Devil’s advocate: 12 days of OH christmas

The end of the year – and the first decade of the millennium – are drawing to a close. In the spirit of the season – yes, it’s the peak time of the year for serious self-harm again – here’s the bah-humbug 2009 Twelve days of Christmas…

Twelve sickies each in the public sector. But 2009 saw the first national (NICE) guidance on long-term absence, setting a new benchmark for employers.

Eleven letters about my article on evidence-based occupational health (OH). Evidence-based OH became a key feature of the Royal College of Nursing Conference.

Ten regional health and work posts were funded by the Department for Work and Pensions (DWP). Clinical experience wasn’t even in the job description. DWP’s position? Apparently, OH nurses aren’t interested in jobs that only pay £50,000 per annum.

Nine new NICE recommendations on work issues – four on absence and five on mental wellbeing. Primary Care Trusts (PCTs) should do the right thing and start commissioning OH services for all.

Eight per cent unemployment, combined with 7% on incapacity benefit: the need to offer people specialist health support to resume work has never been greater.

Seven helpline sites for smaller companies (SMEs). After the Health and Safety Executive’s failed attempt to provide OH advice without OH specialists, NHS Plus got the chance to do it properly.

Six OH service accreditation standards. At last we have universal standards for OH services. OH nurses Gail Cotton and Graham Johnson led two of the workstreams. In the coming year we need service providers to accredit, and then we can continually raise the bar.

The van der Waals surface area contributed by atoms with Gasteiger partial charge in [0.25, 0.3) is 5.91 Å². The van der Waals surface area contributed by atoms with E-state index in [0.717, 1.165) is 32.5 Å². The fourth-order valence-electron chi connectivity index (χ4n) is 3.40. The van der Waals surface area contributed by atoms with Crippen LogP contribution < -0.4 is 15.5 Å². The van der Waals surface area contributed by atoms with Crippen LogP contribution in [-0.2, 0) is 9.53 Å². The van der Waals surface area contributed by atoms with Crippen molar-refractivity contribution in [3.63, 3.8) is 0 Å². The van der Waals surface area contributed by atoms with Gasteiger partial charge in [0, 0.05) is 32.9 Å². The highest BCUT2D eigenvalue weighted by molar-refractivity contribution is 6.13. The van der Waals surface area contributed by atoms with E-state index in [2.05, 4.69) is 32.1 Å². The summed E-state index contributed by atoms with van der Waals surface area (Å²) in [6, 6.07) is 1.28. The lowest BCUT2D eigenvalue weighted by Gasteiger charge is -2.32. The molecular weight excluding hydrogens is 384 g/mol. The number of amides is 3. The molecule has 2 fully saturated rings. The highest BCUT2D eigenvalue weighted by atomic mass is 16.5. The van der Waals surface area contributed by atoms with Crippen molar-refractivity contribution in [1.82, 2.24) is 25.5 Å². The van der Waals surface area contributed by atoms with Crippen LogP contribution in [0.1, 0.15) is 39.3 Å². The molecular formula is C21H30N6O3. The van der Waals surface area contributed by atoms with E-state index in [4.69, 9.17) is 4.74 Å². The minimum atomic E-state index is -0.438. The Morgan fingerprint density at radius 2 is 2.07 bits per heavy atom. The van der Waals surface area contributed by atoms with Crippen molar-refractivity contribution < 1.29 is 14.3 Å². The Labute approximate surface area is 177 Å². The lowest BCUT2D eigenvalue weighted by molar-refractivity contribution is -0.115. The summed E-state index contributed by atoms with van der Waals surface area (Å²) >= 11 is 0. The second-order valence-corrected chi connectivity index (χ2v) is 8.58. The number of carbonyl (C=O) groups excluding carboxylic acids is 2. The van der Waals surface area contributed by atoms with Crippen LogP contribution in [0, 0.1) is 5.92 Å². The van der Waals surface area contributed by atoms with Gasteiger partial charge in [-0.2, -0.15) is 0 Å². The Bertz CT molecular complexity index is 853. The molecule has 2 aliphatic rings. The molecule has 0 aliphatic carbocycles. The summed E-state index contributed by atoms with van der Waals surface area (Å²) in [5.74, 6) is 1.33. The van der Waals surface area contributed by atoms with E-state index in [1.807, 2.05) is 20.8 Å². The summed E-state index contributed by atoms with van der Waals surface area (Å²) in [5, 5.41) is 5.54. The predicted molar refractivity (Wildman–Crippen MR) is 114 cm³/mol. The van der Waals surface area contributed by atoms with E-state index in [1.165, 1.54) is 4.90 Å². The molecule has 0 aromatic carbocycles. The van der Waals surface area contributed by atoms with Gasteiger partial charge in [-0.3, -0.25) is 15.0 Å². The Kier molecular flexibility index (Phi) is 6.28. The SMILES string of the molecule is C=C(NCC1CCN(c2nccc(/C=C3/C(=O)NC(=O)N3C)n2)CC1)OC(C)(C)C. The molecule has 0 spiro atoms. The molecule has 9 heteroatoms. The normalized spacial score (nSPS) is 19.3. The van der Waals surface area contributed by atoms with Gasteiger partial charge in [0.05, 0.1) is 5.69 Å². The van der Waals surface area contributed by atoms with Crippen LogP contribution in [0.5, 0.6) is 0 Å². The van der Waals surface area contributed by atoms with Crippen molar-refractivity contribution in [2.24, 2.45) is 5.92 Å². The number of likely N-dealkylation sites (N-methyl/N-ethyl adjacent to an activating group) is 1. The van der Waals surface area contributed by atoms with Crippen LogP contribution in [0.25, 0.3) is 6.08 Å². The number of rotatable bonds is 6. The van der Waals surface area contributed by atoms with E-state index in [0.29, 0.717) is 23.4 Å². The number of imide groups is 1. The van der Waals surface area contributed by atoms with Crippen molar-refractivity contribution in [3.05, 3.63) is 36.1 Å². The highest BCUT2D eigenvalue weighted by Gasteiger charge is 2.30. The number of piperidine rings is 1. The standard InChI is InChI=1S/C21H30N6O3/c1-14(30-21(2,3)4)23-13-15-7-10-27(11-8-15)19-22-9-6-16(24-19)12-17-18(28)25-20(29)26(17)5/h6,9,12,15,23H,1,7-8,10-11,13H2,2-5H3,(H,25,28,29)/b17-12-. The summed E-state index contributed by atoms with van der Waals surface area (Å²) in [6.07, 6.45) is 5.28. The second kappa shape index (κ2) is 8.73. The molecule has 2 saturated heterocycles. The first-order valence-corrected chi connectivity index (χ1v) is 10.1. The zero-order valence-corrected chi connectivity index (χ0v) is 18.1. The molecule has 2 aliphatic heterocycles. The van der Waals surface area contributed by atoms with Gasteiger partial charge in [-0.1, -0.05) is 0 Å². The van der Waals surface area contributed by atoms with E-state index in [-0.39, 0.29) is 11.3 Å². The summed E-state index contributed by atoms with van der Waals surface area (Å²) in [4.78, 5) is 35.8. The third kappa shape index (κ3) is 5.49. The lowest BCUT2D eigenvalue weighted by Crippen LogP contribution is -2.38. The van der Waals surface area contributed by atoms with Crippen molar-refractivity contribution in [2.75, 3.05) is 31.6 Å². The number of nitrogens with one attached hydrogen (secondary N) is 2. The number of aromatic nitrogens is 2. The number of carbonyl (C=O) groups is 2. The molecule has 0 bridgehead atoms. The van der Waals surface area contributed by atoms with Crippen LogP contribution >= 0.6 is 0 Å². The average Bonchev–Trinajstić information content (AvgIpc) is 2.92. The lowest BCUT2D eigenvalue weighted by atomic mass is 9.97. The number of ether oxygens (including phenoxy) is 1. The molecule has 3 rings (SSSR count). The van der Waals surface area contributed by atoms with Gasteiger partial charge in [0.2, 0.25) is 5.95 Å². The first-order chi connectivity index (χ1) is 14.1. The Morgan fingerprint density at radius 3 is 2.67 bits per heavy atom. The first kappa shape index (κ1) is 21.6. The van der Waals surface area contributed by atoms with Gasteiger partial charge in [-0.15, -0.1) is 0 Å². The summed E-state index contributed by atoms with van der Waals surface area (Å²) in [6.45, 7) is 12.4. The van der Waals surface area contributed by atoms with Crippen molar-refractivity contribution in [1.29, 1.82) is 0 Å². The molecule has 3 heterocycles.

Five told things. OK, not exactly gold rings, but here are five things you wouldn’t have believed if I’d told you them a year ago:

  • Less OH-elected representatives at the Royal College of Nursing (RCN) is ‘good’
  • Most members of ‘OH Council’ organisations have no OH training
  • Educators will stop running Nursing and Midwifery Council-approved OH programmes
  • Fit-For-Work pilot schemes won’t have OH input
  • Advising an employer that someone is fit without getting express written consent in advance could breach General Medical Council guidance on confidentiality.

Four nurses on the Boorman ‘thank you’ list. Steve Boorman produced a first-rate report on the NHS with new data and thoughtful recommendations. A credit to our speciality.

Three regions with no NHS Plus champion in a telling demonstration of professional apathy – one of these is bigger than NHS Scotland. Doesn’t it make you proud?

Two publications of peer-reviewed primary research by UK OH nurses. Helen Kirk published her research on nursing director effectiveness, and Stuart Whittaker co-authored a study of cancer survivorship. Research isn’t easy, but it can and should be done.

One elected OH nurse rep left at the RCN (down from about 16). If OH nurses only do one thing next year, then it should be to vote and retain at least one.

As we look ahead to the second decade of the millennium, I forecast a lifting of the swine-flu mistletoe ban next year. Now there’s a thought to lift the spirits of Christmas Future.

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